Did she go crazy or did she go crazy at you?: “The Art of Burning”

Presented by The Huntington
In association with Hartford Stage
Written by Kate Snodgrass
Directed by Melia Bensussen
Original music by Jane Shaw
Fight direction and intimacy consultancy by Ted Hewlett
Dramaturgy by Charles Haugland
January 13–February 12, 2023

The Huntington @ Calderwood/BCA
527 Tremont St. 
Boston, MA 02216
The Playbill 

Production trigger warnings: slut shaming, victim blaming, mansplaining, manipulative and controlling behavior

Critique by Kitty Drexel

BOSTON, MA — Theatre doesn’t dive into feminine wrath the same way other media does. M3GAN, a current popular horror movie about a prescient AI doll, Jennifer’s Body (2009), and Teeth (2007) all hit the mainstream in ways that other horror plays haven’t. 

Popular theatre gets the Medea myth, the Greek tale about a half goddess, enchantress and unfortunate mother of Jason’s (of the Argonauts fame) who became so enraged by her husband’s infidelity she mercy-kills his children. Honestly, what did Jason expect? They don’t call it divine retribution for nothing.   

The Art of Burning follows five adults and one teen through vicious divorce proceedings. Patricia (Adrianne Krstansky in a wig that is doing no one any favors) and Jason (Rom Barkhordar) are about to finalize their divorce when Patricia requests full custody of their daughter Beth (Clio Contogenis). Jason’s girlfriend Katya (Vivia Font) is pregnant and Jason wants to keep it. Divorce lawyer and friend Mark (Michael Kaye) and his wife Charlene (Laura Latreille) are having marriage problems of their own. 

Patricia’s demand sparks an argument about neglectful parenting. Beth’s school said she didn’t show up that day. Where is Beth? Jason and Mark point fingers. Patricia gloats. The Art of Burning loosely incorporates the Greek Medea/Jason myth and the play by Euripides. 

Snodgrass skillfully examines common double standards that benefit men and punish women. It was/is enough for a father to want to participate in his child’s upbringing. Participation is mandatory for mothers. Men can display anger in public and he is passionate. Women are hysterical.  

The Art of Burning is rife with single moments in which its characters show us contemporary examples of this persistent double standard. Charlene and Mark’s b-plot is devoted to society’s willingness to forgive men before we forgive women for romantic infractions. Media and a “boys will be boys” permissiveness have us trained. 

Photo by T Charles Erickson

Snodgrass and Bensussen show the audience everything we need to know. Both expect their audience to be emotionally and intellectually intelligent. Snodgrass wrote almost no exposition; Bensussen dives into Snodgrass’s play fists first. Audience members will either understand the art, theatre, and myth references or they won’t. Audience members will either comprehend the moral landscape that The Art of Burning explores, or they won’t. On the one hand, that’s a bold choice that pays off well. 

On the other, The Huntington missed a golden opportunity to discuss the world of The Art of Burning’s dramaturgy in the playbill. In the play, Snodgrass discusses at length teenage social media use and its collision with sexual assault. She takes a deep dive into issues of marriage and divorce (a so-simple-it-hurts opportunity for playbill filler).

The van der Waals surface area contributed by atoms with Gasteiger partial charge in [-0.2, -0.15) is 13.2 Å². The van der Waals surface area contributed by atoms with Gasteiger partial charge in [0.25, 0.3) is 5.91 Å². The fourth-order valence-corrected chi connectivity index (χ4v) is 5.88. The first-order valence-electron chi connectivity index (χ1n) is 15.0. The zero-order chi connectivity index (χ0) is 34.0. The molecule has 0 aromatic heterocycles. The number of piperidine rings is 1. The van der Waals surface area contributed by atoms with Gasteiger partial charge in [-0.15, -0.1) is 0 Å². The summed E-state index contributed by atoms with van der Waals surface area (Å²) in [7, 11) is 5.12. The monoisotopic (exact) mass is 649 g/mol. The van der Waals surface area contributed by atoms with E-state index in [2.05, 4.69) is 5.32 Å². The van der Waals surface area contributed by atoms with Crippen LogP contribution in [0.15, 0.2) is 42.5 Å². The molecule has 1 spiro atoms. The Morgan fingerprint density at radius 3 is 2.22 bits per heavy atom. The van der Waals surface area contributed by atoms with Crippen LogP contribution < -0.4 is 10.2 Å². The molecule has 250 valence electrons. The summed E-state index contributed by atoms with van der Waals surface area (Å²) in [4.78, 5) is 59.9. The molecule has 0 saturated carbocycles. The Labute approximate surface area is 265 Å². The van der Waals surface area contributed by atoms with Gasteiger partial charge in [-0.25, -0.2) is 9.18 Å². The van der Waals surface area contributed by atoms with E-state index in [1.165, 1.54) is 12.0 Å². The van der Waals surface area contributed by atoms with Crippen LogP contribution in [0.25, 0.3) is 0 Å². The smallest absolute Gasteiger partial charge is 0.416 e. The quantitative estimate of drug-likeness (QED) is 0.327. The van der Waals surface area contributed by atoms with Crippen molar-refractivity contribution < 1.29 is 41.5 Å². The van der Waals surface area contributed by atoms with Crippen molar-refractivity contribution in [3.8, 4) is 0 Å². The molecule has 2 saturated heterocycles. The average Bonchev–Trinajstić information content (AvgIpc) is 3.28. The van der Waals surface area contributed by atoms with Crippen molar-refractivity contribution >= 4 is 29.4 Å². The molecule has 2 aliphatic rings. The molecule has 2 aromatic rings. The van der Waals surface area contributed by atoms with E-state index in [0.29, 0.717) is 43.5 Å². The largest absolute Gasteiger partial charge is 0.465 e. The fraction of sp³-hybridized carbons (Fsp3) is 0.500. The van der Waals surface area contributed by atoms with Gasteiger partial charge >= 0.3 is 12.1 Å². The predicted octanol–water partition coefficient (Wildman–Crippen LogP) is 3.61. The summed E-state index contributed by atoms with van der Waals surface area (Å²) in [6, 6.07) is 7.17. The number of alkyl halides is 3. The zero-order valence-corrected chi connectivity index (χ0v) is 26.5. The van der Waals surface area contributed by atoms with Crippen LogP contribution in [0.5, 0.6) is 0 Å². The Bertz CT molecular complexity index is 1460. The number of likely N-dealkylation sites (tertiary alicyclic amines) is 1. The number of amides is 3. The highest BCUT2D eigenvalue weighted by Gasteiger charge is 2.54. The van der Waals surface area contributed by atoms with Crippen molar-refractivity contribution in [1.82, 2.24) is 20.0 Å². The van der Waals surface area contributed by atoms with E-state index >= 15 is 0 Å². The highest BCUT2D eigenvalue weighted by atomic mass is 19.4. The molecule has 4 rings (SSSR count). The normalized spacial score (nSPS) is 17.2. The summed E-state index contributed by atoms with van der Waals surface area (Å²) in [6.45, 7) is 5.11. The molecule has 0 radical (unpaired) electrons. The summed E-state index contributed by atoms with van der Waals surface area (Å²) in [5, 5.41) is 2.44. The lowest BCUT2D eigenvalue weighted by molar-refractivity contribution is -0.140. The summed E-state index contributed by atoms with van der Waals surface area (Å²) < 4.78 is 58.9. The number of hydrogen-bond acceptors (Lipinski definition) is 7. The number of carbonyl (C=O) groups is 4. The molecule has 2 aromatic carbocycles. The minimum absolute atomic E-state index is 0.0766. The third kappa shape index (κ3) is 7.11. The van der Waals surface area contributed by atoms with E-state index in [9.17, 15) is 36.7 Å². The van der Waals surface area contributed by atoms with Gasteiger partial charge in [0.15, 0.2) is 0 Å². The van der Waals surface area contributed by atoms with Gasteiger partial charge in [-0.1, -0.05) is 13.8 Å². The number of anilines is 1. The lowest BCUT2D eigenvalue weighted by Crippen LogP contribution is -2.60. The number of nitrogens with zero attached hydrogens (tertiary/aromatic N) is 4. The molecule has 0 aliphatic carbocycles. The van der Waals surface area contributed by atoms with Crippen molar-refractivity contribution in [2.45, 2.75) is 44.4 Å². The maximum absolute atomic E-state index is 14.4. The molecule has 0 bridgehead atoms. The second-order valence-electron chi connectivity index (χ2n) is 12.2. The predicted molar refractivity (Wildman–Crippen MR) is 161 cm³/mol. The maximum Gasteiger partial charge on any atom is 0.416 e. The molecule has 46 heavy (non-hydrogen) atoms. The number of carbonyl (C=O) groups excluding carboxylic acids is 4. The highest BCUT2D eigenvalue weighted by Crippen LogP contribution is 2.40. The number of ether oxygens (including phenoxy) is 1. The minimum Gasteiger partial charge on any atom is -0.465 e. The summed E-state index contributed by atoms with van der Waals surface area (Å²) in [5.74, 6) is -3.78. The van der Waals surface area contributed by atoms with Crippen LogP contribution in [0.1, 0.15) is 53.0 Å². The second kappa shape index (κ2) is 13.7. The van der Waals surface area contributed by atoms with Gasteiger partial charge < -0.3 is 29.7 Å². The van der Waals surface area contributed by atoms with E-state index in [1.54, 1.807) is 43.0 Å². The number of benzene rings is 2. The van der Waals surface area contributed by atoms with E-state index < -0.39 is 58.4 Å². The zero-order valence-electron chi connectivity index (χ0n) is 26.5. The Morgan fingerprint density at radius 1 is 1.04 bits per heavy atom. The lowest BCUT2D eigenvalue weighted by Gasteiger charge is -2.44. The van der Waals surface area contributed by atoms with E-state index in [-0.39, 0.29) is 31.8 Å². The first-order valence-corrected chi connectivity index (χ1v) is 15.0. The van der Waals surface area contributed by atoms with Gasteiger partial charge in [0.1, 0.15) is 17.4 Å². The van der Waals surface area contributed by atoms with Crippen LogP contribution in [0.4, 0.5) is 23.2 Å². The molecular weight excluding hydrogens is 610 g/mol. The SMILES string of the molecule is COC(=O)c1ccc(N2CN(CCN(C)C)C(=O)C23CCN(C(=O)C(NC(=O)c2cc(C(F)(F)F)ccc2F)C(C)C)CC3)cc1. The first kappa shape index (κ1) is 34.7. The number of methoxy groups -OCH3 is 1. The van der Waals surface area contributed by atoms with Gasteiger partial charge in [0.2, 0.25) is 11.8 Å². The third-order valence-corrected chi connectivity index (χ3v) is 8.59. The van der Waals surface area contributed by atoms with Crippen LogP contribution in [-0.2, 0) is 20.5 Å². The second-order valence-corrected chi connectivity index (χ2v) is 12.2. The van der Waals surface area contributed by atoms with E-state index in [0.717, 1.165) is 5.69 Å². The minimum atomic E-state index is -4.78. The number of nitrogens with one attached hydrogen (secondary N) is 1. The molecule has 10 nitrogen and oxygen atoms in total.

Instead, we only get a delightful interview between Melinda Lopez and Snodgrass. The Huntington just paid for a gorgeous new theater. Surely, there must be slightly more in the budget for a few articles in the playbill and online to support a beloved local and international playwright. 

This script has multiple, excellent contemporary monologues for women. There are two monologues for young women (17 – 25) that swiftly pass the Bechdel test that speak directly to the honest experiences of young womanhood. Several more for adult women (older than 30, younger than 65) that speak to feminine rage and mature sexuality. These monologues are insightful, thoughtful, and may make tenured college audition panelists squirm. 

Were the StageSource New England Monologues Project still updating, I would suggest Snodgrass upload her work there for our local community to access. Alas, the project and StageSource are not.  

The acting from the cast is great. The mother-daughter scenes between Krystansky and Contogenis reminded me of the screaming arguments I had with my own mother about dating, assault, and blame in my teens. Parents can say the wrong thing while trying their best. Sometimes a parent’s best is absolute shit. 

Barkhordar absolutely nails the part of the overbearing father who decides he’s going to love his daughter regardless of her consent. These scenes also brought me back to my childhood. I loathed Jason; his acting with the writing was too real.

Hot take/unpopular opinion: If your playbill headshot is ten years old or older, it is time to get new headshots. It no longer looks like you. Lie to yourself all you like: your audience won’t recognize you on the stage.  

We will continue to have only the Medea myth for generations to come until another famous male playwright comes along to write us a different socially acceptable fable about female rage. Or, when discussing female rage becomes as commonplace as discussing male rage: he was asking for it; we have to teach our young men the dangers of going out late; people will say anything to take advantage of a boy.

The Huntington’s “Art of Burning” production page has some kinks to work out.

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